Using the right tech—a CRM or database, dedicated payment processing software, POS software, registration tools, and web analytics—ensures that you’ll actually be able to derive insights from your customer interactions over time. A CRM or other central location for storing your data will be essential. Make sure to integrate your various tools whenever possible so that data will seamlessly report to your database.
For example, you might be interested in monitoring your abandon cart rates to help drive purchases. Consider choosing a payment processor with a cart timer feature to help create a sense of urgency for your customers to complete their purchases. Additionally, you can also monitor which customers have abandoned their carts and get in touch with them to urge them to come back and complete their purchase later.
All of the insights and trends hidden in your data will then help you continually learn more about your customers and how to market to them more effectively.
For example, study your customer and transaction data to segment your buyers into discrete groups, like your highest-value or highest-volume customers. Dig into their preferences and purchasing habits to make some inferences about what best motivates them to buy, and then develop a marketing plan targeted to them.
This is the core process by which your tech and data can support your customer retention goals. But there are plenty of more proactive ways to boost retention using technology, too. Here are a few examples:
- Create a customer loyalty program. These programs are a tried and true way to increase retention in a very direct way—incentivizing customers to keep returning to your business by offering rewards or perks. You’ll need the right set of perks that will motivate your customers, a promotional plan, and POS software that will support the program.
- Offer recurring billing and subscription options. Recurring billing has long been the standard approach for many businesses, but the subscription model is picking up a lot of steam across the consumer retail sector as a whole. Think set-it-and-forget-it orders of household goods, curated packages of items delivered each month, and monthly access to online content. Customers like the convenience and/or curated experience, and businesses benefit from the stabilized revenue stream. Get creative to come up with ways you might tap into the trend, and use online and in-store payment tools that allow for easy customer account creation and recurring billing.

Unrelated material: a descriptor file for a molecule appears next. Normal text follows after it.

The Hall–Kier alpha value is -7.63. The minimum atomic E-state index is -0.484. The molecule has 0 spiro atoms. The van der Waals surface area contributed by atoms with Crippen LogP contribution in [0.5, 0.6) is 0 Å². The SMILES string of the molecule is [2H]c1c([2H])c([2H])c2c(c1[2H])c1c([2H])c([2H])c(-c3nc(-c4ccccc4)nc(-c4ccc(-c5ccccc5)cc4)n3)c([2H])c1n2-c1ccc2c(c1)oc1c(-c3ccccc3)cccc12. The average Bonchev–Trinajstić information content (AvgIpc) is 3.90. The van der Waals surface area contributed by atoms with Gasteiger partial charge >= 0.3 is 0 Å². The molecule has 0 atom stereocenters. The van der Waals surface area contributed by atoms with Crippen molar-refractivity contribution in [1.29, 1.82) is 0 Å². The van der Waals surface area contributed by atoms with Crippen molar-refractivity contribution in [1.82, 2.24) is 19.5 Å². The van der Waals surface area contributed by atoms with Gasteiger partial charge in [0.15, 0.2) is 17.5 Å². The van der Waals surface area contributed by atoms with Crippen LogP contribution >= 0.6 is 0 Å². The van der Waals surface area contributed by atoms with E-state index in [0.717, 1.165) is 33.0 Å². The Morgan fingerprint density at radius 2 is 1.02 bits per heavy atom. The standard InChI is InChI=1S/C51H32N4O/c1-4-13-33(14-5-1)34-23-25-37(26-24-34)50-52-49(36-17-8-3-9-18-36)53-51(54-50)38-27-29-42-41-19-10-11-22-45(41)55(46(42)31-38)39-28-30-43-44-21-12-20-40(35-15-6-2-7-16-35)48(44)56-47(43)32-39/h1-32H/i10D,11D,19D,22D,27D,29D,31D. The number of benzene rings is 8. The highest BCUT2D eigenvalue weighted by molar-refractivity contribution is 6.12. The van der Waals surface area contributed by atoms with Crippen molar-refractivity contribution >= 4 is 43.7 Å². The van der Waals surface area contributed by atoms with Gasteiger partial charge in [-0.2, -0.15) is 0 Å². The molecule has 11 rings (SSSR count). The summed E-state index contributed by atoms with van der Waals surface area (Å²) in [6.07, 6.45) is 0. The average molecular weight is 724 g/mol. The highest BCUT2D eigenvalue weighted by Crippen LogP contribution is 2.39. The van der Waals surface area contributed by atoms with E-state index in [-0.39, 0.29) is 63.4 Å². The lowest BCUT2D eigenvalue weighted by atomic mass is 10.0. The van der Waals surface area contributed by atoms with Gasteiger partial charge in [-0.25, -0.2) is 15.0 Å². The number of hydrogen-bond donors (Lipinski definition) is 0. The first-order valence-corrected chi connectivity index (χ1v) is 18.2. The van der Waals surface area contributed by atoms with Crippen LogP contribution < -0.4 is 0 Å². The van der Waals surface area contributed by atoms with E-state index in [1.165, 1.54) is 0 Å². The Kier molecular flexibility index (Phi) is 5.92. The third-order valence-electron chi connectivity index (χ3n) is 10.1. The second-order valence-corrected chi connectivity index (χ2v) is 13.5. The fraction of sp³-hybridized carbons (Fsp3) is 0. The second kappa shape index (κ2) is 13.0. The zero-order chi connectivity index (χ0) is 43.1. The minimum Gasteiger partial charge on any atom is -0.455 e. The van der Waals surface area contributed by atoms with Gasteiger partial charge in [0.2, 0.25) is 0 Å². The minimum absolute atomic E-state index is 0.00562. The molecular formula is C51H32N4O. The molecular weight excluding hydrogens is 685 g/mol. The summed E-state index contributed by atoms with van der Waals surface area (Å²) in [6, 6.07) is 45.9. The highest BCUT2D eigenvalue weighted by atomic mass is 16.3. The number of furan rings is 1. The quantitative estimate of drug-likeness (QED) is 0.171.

- Try hosting or joining events. Community events like craft fairs or food festivals, customer appreciation events, and industry gatherings can all be extremely effective ways to boost retention while expanding your business’s visibility. Whenever you host or join an event, make sure to build in a way to collect information—who attended or expressed interest, purchases made, etc. Robust registration software, attendee surveys, and tablets for in-person sign-ups are all helpful for gathering data at events.
With a steady stream of customer and transaction data, a marketing plan for keeping your business on the minds of customers, and an arsenal of additional tactics for boosting long-term engagement, you’ll be set up for retention success.
Wrapping Up: The Bigger Picture
For the best results, remember to keep the entire customer journey in mind. You’ll ideally have a lot of touchpoints with retained customers, starting with their initial discovery of your business, learning more about you, and their first transaction. For each touchpoint in the journey, ask a few questions:
- Is the touchpoint facilitated by technology?
- What would make this touchpoint a more positive or smooth experience for the customer?
- How does the technology play a role in determining that experience?
This approach will make it easier to start improving your customer retention with technology in a systematic, bite-sized way. Revisit your customer journeys over time as you learn more about your customers and keep securing their business for years to come.